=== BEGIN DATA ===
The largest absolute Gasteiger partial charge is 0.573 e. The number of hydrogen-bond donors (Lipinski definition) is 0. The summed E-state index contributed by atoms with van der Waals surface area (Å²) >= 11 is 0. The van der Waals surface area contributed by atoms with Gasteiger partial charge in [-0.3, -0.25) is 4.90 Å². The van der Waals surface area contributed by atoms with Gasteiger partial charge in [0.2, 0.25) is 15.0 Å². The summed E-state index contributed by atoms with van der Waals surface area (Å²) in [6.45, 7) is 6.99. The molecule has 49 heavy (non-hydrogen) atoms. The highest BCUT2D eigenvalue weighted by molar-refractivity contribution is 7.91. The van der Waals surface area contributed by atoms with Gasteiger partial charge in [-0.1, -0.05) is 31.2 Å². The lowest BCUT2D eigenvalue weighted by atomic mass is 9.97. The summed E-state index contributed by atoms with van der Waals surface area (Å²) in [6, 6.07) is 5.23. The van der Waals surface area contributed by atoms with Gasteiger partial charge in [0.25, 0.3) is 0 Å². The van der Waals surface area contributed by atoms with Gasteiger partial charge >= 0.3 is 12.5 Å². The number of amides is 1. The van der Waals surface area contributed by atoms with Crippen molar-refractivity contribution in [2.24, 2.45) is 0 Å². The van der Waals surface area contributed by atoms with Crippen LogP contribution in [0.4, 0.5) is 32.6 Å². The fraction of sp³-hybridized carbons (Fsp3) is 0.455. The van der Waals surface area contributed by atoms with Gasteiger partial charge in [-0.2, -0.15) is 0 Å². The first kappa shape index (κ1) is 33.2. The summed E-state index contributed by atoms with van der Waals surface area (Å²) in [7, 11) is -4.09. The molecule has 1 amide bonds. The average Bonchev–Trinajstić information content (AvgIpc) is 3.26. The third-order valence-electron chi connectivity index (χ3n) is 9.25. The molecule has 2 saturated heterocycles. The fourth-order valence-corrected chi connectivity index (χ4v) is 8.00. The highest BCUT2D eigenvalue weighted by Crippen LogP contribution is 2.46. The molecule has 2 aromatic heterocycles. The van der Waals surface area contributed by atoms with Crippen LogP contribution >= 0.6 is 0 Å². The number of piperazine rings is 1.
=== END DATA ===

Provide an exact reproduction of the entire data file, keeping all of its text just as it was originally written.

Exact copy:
The largest absolute Gasteiger partial charge is 0.573 e. The number of hydrogen-bond donors (Lipinski definition) is 0. The summed E-state index contributed by atoms with van der Waals surface area (Å²) >= 11 is 0. The van der Waals surface area contributed by atoms with Gasteiger partial charge in [-0.3, -0.25) is 4.90 Å². The van der Waals surface area contributed by atoms with Gasteiger partial charge in [0.2, 0.25) is 15.0 Å². The summed E-state index contributed by atoms with van der Waals surface area (Å²) in [6.45, 7) is 6.99. The molecule has 49 heavy (non-hydrogen) atoms. The highest BCUT2D eigenvalue weighted by molar-refractivity contribution is 7.91. The van der Waals surface area contributed by atoms with Gasteiger partial charge in [-0.1, -0.05) is 31.2 Å². The lowest BCUT2D eigenvalue weighted by atomic mass is 9.97. The summed E-state index contributed by atoms with van der Waals surface area (Å²) in [6, 6.07) is 5.23. The van der Waals surface area contributed by atoms with Gasteiger partial charge in [0.25, 0.3) is 0 Å². The van der Waals surface area contributed by atoms with Gasteiger partial charge >= 0.3 is 12.5 Å². The number of amides is 1. The van der Waals surface area contributed by atoms with Crippen molar-refractivity contribution in [2.24, 2.45) is 0 Å². The van der Waals surface area contributed by atoms with Crippen LogP contribution in [0.4, 0.5) is 32.6 Å². The fraction of sp³-hybridized carbons (Fsp3) is 0.455. The van der Waals surface area contributed by atoms with Gasteiger partial charge in [-0.2, -0.15) is 0 Å². The first kappa shape index (κ1) is 33.2. The summed E-state index contributed by atoms with van der Waals surface area (Å²) in [7, 11) is -4.09. The molecule has 1 amide bonds. The average Bonchev–Trinajstić information content (AvgIpc) is 3.26. The third-order valence-electron chi connectivity index (χ3n) is 9.25. The molecule has 2 saturated heterocycles. The fourth-order valence-corrected chi connectivity index (χ4v) is 8.00. The highest BCUT2D eigenvalue weighted by Crippen LogP contribution is 2.46. The molecule has 2 aromatic heterocycles. The van der Waals surface area contributed by atoms with Crippen LogP contribution >= 0.6 is 0 Å². The number of piperazine rings is 1.